This time of year it’s all about cookies. Don’t get me wrong, I love making cookies (and candy) for gift–giving purposes. But, after being an avid food blog subscriber for the past four years, I haven’t been seeing anything too novel coming across the wire. And yes, I will be throwing my hat into the cookie recipe arena next week, but I promise it will be a little different (and merrier) than most of the customary Christmas cookie renditions I’ve been seeing as of late.
Until then, I thought I’d concentrate on another tradition we here at Wine Imbiber practice every holiday season. Other than making the same cookie every year to leave out for Santa’s dining pleasure on Christmas Eve (which is now made for our own pleasure since the kids have grown into the inevitable non–believing teenagers), we always make and eat only appetizers after returning from church. Rich and I always did this before the spawn invaded our peaceful existence, but I really don’t know why or how this custom of ours began. All I know now is that it is a much more convenient way to combat the chaos of schedules—preparing the food, going to Christmas Eve service, eating the food and opening the gifts (we only unload the stockings on Christmas morn).
I always make the same three appies (hors d’oeuvres, if you prefer) and try out one or two new ones (which are usually more in keeping with kid tastes). The kids love the original three as much as Rich and I do (everyone except the non–seafood lover, which is why I began adding the kid–friendly ones). We always drink some sort of bubbly with them (champagne for adults, sparkling apple cider for the kiddos), which always pairs perfectly, of course!
So, for the next five days I will post the above–mentioned three recipes, plus one kid favorite, and then finish with a classic hors d’oeuvres recipe that we usually eat around New Year’s Day. All are great for pairing with wine, both sparkling and still. They are also perfect for serving at holiday open houses or other get–togethers as they can be assembled ahead and only need to be popped into the oven (two of them are even served room temperature). As Ina Garten would say, “How easy is that!”
WI wine recommendation: A dry Champagne or other sparkling wine is wonderful with these shrimp puffs. A still wine alternative is Pinot Grigio.
1 8–ounce can sliced water chestnuts
2–3 green onions (scallions)
1–1/2 pounds fresh bay shrimp (or 2 cans mini shrimp)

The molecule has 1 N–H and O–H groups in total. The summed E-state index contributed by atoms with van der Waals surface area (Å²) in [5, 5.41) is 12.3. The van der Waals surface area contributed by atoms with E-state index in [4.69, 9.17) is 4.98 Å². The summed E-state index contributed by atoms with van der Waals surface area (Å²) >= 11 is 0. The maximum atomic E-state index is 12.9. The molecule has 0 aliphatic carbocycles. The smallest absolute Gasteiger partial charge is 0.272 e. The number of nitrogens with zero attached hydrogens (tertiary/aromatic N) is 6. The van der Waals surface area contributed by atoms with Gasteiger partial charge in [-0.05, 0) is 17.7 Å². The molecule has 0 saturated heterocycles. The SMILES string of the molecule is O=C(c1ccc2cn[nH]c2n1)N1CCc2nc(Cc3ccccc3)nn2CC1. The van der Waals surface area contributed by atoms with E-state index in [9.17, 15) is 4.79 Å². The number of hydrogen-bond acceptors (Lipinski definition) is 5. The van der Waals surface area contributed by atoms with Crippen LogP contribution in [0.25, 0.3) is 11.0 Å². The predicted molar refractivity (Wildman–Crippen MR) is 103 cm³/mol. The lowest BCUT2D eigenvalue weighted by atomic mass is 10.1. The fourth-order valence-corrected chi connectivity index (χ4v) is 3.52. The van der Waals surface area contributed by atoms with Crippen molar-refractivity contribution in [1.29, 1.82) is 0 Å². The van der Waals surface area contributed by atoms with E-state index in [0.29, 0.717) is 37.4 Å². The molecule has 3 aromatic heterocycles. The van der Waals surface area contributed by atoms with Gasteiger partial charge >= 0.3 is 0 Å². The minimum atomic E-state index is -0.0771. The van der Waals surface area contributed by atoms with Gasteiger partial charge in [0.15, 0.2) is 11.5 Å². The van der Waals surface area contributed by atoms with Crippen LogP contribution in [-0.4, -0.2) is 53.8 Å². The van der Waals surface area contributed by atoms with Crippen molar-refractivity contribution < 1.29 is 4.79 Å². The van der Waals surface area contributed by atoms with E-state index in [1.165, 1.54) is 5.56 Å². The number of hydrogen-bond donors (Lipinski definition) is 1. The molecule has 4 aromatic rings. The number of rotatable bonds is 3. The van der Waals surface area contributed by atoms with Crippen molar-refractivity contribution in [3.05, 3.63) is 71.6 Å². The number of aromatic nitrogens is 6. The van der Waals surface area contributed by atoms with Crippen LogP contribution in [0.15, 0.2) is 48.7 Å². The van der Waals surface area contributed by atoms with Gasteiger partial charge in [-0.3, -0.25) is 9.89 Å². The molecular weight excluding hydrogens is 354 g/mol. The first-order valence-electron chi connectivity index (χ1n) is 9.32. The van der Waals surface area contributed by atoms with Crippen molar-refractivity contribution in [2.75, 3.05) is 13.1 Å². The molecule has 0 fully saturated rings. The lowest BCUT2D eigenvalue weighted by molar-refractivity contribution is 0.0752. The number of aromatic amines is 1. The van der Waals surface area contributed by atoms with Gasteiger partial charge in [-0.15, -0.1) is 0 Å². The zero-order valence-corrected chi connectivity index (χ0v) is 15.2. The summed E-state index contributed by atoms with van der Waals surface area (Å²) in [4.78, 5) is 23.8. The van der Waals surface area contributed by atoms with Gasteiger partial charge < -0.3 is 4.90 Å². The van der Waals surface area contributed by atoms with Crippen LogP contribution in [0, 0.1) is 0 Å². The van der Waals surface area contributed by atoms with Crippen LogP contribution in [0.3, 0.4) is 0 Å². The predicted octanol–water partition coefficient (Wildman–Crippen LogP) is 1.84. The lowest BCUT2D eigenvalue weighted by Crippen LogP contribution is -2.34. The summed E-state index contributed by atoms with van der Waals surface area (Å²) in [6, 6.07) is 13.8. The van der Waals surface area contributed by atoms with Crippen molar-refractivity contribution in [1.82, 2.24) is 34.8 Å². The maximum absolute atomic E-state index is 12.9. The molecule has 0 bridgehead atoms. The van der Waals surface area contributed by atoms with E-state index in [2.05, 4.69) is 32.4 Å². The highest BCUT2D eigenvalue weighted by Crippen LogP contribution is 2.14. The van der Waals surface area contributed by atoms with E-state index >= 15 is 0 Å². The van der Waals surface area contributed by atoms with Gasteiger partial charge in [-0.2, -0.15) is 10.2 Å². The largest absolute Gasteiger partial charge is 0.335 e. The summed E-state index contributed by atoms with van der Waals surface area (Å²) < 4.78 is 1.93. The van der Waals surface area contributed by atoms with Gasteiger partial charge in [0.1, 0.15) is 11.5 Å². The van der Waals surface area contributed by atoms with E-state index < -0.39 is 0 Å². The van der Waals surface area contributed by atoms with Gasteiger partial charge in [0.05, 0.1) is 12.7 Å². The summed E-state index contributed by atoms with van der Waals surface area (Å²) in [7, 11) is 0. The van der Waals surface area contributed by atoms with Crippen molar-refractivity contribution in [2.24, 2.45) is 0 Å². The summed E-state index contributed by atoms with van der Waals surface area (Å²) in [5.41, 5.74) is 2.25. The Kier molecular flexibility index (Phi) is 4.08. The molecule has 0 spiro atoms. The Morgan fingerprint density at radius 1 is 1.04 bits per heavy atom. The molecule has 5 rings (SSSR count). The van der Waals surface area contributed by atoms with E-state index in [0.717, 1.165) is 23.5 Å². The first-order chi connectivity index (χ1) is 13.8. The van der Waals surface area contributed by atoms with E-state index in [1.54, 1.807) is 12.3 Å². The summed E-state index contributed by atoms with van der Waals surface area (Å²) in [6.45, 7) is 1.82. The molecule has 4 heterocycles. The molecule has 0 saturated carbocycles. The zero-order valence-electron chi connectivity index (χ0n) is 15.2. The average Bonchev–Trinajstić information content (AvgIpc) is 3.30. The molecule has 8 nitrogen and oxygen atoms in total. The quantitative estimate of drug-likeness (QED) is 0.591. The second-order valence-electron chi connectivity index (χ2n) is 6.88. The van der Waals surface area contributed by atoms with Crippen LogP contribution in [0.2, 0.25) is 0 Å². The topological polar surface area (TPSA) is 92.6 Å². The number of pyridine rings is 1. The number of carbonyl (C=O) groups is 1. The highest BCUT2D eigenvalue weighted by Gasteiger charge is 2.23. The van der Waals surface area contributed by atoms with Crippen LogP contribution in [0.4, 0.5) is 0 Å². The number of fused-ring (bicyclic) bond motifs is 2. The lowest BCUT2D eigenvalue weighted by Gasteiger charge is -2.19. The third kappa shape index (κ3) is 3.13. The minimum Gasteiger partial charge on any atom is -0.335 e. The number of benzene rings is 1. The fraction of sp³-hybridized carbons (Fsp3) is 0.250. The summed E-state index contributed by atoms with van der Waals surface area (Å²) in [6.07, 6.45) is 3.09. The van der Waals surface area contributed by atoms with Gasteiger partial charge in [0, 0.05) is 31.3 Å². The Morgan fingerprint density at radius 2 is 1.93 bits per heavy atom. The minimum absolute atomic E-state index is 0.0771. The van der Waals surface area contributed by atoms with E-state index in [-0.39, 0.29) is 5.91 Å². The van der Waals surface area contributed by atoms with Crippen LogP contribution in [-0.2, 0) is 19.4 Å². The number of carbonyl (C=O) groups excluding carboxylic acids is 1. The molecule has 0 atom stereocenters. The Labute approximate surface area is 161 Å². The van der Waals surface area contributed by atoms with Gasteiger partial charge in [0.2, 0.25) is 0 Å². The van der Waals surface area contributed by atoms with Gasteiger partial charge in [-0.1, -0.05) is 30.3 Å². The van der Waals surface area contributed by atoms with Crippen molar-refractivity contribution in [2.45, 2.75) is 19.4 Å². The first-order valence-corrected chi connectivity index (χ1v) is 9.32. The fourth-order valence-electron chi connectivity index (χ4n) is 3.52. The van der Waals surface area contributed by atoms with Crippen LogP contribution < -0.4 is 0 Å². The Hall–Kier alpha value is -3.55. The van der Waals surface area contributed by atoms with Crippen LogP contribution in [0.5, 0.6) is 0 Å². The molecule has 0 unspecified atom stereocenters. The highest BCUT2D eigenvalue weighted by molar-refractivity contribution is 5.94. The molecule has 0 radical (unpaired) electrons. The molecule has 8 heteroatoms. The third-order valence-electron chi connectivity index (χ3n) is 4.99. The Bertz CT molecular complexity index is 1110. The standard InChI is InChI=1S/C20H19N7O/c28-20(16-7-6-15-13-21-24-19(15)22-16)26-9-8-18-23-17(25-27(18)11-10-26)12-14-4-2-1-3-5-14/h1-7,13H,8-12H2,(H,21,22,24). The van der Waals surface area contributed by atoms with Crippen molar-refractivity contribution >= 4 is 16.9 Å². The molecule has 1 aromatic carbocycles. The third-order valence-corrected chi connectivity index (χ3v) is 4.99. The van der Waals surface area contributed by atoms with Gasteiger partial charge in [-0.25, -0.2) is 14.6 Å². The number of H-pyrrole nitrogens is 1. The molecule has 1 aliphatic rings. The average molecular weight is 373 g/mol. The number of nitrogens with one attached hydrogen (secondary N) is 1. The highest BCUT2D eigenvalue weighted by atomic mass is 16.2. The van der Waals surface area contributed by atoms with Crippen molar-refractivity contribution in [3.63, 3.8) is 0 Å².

Mayonnaise (eyeball amount to make a paste)
Soy sauce (to taste)
1 cup flour
1/8 teaspoon salt
1 cup milk
1/3 cup butter
4–5 large eggs (room temperature)
Finely chop the chestnut slices. Slice the green onion thinly. Mix both together with the shrimp and mayonnaise in a bowl. (Add only enough mayo to create a paste–like consistency, similar to a firm dip). Add soy sauce to your liking, starting with about a tablespoon and building from there. Cover the bowl and put in the refrigerator to chill.
Meanwhile, preheat oven to 400° F. Sift the flour and salt together.
In a medium–sized heavy pot, bring the milk and butter to a boil. Add the flour all at once. Quickly stir the mixture until it becomes a smooth paste and doesn’t cling to the sides of the pot. Remove pot from heat for approximately 2 minutes to cool down a bit. (Do not return pot to heat.)
Start adding eggs to the pot one at a time, beating the mixture with a wooden spoon after each addition. Once the eggs are fully incorporated, the dough is ready for forming into puffs.
Drop the dough by teaspoonfuls (or a small cookie scooper) onto a lightly greased pan. They don’t spread much, so space accordingly.
Bake for 10 minutes at 400° F, then reduce oven to 350° F. Continue baking for 10–15 minutes longer, until they turn golden in color. Remove the puffs with a spatula to a wire rack and allow to cool.
Once cool, slice them in half and fill with spoonfuls of the shrimp filling. Store (covered) in the refrigerator until serving time. These taste best chilled, but also taste good at room temperature. Recipe makes about 2–1/2 dozen assembled shrimp puffs.